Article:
NEW DELHI: Pakistan is at a "loss" to understand whether the Narendra Modi government has any Pakistan policy at all, former foreign secretary of the country Salman Bashir said today, noting that a lot of work was done during the UPA regime which needs to be revived.
Bashir made the remarks during a discussion on 'India-Pakistan Relations' here which was attended by six former High Commissioners of both India and Pakistan who have served in the two countries since independence.
On a question of whether Pakistan faces the threat of another coup, the retired diplomats replied in the negative saying their army just provides "inputs" to the civilian government in matters of foreign affairs and national security issues.
"One issue that strikes me is that we need to pick up where we left. In the UPA administration a lot of work was done. It seems to us that all of this is sort of lost. These two years of this present administration, in Pakistan we are at a loss to understand if there is really a Pakistan policy for India at this point in time.
"If you suspend the foreign secretary level talks just because the High Commissioner has met the APHC (All Party Hurriyat Conference) would to me show that all that was done on the back channel side, have been lost. That's the sort of thing that gives us a bit of unease as you are not quite sure where this government wants to take the relationship with Pakistan," Bashir said.
However, almost all the retired diplomats, including former Foreign Secretary Shivshankar Menon and Pakistan's former High commissioner to India Aziz Ahmed Khan underlined the need to engage in dialogue to resolve the long-standing disputes.
Satinder K Lambah, former special envoy of then Prime Minister Manmohan Singh, said the prerequisites of a continued dialogue between the the neighbours were peace at the borders, no cross-border terrorism and an early end to Mumbai attacks trial among others.
Referring to the recent foreign secretary level talks, Lanbah said it is good that the meet happened, however, he said certain "strange" things happened making the whole issue look "comic". He was referring to talking points released to media by Pakistan High Commission when the talks were on.
Foreign Secretary S Jaishankar and his Pakistani counterpart Aizaz Ahmed Chaudhry had held talks here on Tuesday during which Indian side had asked Pakistan not to be in denial over the impact of terrorism on bilateral ties while Pakistan harped on Kashmir terming it as the core issue.
The efforts to resume Comprehensive Bilateral Dialogue at the Foreign Secretary-level hit a deadlock after the terrorist attack on the Pathankot airbase in January that India said was carried out by militants from the Pakistan-based Jaish-e-Mohammad terror group.
G Parthasarathy, who served as India's envoy to Pakistan between 1998 and 2000, said it was to Modi's credit that he has taken the bilateral talks out of media glare which he said was needed to have dividends.
"We have enough scope for both sides to move forward if the will exists...for me it is important we keep at it for our own interest...we need to talk to whoever is running Pakistan," Menon said, who also served as National Security Advisor, said.
Asked about the issue of Kulbhushan Jadhav, arrested in Pakistan on charges of spying, Bashir said the contacts between the National Security Advisors have helped to manage the "explosivity" of incidents like Pathankot and others.
"As far as Jadhav as concerned, it needs to be investigated and requires cooperation from both sides. I believe it is important to have more communication regarding incidents like this," Bashir said, adding that he was not sure whether the Jadhav issue was taken up by the NSAs.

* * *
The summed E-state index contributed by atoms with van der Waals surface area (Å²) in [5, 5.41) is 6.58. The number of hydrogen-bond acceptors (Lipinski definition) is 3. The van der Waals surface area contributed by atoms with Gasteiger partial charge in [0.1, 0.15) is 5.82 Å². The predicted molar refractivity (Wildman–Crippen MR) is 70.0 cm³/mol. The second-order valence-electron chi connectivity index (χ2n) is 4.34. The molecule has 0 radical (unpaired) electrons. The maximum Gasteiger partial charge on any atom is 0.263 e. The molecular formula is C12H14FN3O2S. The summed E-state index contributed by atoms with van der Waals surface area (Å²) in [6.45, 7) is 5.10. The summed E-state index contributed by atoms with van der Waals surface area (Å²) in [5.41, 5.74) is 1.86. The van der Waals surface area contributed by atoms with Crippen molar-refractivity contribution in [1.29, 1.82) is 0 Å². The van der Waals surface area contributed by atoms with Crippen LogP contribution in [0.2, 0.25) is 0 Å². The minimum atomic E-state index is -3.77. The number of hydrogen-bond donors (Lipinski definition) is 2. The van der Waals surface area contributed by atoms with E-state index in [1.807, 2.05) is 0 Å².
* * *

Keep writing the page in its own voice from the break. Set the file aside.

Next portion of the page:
"But it does go a long way to substantiate Indian interference (in Balochistan) and more as charges are that he was abetting acts of terrorism," Bashir, who served as Pakistani envoy to India between 2012-14, claimed.
On Pakistani Prime Minister Nawaz Sharif's efforts to improve ties with India, Ashraf Jehangir Qazi, who served as Pakistani High Commissioner to India between 1997-2002, said that the former is serious about it although he does not always have his hands on the levers.
Bashir said it was imperative that the foreign secretaries are allowed to do their job and even the two Prime Ministers need to talk and steer their capacity towards that direction.
The talk was organised by Ananta Aspen Centre, an independent and not-for-profit organization that focuses on International Relations, headed by Satinder K Lambah, former special envoy of then Prime Minister Manmohan Singh.
Lambah said the prerequisites of a continued dialogue between the the neighbours were peace at the borders, no cross-border terrorism and an early end to Mumbai attacks trial among others.
Referring to the recent foreign secretary level talks, Lanbah said it is good that the meet happened, however, he said certain "strange" things happened making the whole issue look "comic". He was referring to briefings held by the Pakistani side even as talks were on.
Parthasarathy said talks had a continuity in the UPA regime as ceasefire was maintained and it was an era free of terrorism. He credited Pervez Musharraf for it and praised Manmohan Singh for first taking about "making borders irrelevant".
Menon said that people were involved in a big way in the official and back channel talks during his tenure to make borders irrelevant and stop treating issues like Kashmir as purely "territorial".
"Both in India and Pakistan there were attempts to involve people. I would not say we settled all things but we came close," he said.
Other former diplomats such as Pakistan's Shahid Malik said that there is no "substitute" to dialogue while Ashraf Jehangir Qazi said that the two countries need to address whatever their respective core issues are.